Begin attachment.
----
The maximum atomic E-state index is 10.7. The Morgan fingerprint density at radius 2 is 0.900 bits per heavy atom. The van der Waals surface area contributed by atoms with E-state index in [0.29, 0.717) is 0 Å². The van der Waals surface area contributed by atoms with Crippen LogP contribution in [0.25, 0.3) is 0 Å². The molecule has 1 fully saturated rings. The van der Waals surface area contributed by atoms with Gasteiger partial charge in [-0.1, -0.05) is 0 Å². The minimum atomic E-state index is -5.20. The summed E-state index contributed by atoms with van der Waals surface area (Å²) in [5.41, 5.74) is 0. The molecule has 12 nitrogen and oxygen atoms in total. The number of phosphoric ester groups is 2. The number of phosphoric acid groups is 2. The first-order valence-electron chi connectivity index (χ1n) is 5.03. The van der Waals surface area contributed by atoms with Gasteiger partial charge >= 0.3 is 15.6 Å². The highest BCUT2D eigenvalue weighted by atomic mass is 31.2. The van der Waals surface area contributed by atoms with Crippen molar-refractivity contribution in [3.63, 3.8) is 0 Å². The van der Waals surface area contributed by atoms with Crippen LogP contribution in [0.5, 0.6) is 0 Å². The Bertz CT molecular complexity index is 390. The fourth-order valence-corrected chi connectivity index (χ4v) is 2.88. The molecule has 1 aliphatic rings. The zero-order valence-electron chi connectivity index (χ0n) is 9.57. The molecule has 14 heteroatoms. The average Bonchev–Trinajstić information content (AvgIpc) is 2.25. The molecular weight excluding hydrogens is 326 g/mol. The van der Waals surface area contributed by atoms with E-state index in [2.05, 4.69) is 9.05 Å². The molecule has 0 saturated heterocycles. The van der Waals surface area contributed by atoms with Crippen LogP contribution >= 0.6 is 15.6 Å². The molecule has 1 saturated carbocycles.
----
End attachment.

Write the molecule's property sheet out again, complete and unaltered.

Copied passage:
The maximum atomic E-state index is 10.7. The Morgan fingerprint density at radius 2 is 0.900 bits per heavy atom. The van der Waals surface area contributed by atoms with E-state index in [0.29, 0.717) is 0 Å². The van der Waals surface area contributed by atoms with Crippen LogP contribution in [0.25, 0.3) is 0 Å². The molecule has 1 fully saturated rings. The van der Waals surface area contributed by atoms with Gasteiger partial charge in [-0.1, -0.05) is 0 Å². The minimum atomic E-state index is -5.20. The summed E-state index contributed by atoms with van der Waals surface area (Å²) in [5.41, 5.74) is 0. The molecule has 12 nitrogen and oxygen atoms in total. The number of phosphoric ester groups is 2. The number of phosphoric acid groups is 2. The first-order valence-electron chi connectivity index (χ1n) is 5.03. The van der Waals surface area contributed by atoms with Gasteiger partial charge >= 0.3 is 15.6 Å². The highest BCUT2D eigenvalue weighted by atomic mass is 31.2. The van der Waals surface area contributed by atoms with Crippen molar-refractivity contribution in [3.63, 3.8) is 0 Å². The van der Waals surface area contributed by atoms with Crippen LogP contribution in [0.5, 0.6) is 0 Å². The Bertz CT molecular complexity index is 390. The fourth-order valence-corrected chi connectivity index (χ4v) is 2.88. The molecule has 1 aliphatic rings. The zero-order valence-electron chi connectivity index (χ0n) is 9.57. The molecule has 14 heteroatoms. The average Bonchev–Trinajstić information content (AvgIpc) is 2.25. The molecular weight excluding hydrogens is 326 g/mol. The van der Waals surface area contributed by atoms with E-state index in [2.05, 4.69) is 9.05 Å². The molecule has 0 saturated heterocycles. The van der Waals surface area contributed by atoms with Crippen LogP contribution >= 0.6 is 15.6 Å². The molecule has 1 saturated carbocycles.